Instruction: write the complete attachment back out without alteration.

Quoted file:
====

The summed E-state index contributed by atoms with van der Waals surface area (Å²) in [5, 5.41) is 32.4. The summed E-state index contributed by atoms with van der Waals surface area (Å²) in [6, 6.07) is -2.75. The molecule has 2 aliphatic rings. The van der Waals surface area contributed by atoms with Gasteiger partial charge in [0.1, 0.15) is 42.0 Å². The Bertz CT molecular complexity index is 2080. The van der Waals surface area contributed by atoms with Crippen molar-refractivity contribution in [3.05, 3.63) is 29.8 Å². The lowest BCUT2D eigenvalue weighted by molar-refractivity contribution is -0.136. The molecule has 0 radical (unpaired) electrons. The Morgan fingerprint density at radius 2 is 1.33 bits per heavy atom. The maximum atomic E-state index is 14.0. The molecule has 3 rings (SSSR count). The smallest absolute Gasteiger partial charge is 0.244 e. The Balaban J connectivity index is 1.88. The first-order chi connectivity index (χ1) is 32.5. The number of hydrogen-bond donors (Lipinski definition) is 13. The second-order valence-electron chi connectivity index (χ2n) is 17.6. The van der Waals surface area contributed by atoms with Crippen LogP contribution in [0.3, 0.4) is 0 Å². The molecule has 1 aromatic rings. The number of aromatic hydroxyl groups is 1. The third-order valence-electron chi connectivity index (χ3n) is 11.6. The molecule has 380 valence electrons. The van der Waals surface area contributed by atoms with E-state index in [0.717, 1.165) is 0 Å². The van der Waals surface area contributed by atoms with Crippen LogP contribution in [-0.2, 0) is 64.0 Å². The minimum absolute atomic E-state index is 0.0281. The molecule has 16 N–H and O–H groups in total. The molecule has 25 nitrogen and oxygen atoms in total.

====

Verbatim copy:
The summed E-state index contributed by atoms with van der Waals surface area (Å²) in [5, 5.41) is 32.4. The summed E-state index contributed by atoms with van der Waals surface area (Å²) in [6, 6.07) is -2.75. The molecule has 2 aliphatic rings. The van der Waals surface area contributed by atoms with Gasteiger partial charge in [0.1, 0.15) is 42.0 Å². The Bertz CT molecular complexity index is 2080. The van der Waals surface area contributed by atoms with Crippen molar-refractivity contribution in [3.05, 3.63) is 29.8 Å². The lowest BCUT2D eigenvalue weighted by molar-refractivity contribution is -0.136. The molecule has 0 radical (unpaired) electrons. The Morgan fingerprint density at radius 2 is 1.33 bits per heavy atom. The maximum atomic E-state index is 14.0. The molecule has 3 rings (SSSR count). The smallest absolute Gasteiger partial charge is 0.244 e. The Balaban J connectivity index is 1.88. The first-order chi connectivity index (χ1) is 32.5. The number of hydrogen-bond donors (Lipinski definition) is 13. The second-order valence-electron chi connectivity index (χ2n) is 17.6. The van der Waals surface area contributed by atoms with Crippen LogP contribution in [0.3, 0.4) is 0 Å². The molecule has 1 aromatic rings. The number of aromatic hydroxyl groups is 1. The third-order valence-electron chi connectivity index (χ3n) is 11.6. The molecule has 380 valence electrons. The van der Waals surface area contributed by atoms with E-state index in [0.717, 1.165) is 0 Å². The van der Waals surface area contributed by atoms with Crippen LogP contribution in [-0.2, 0) is 64.0 Å². The minimum absolute atomic E-state index is 0.0281. The molecule has 16 N–H and O–H groups in total. The molecule has 25 nitrogen and oxygen atoms in total.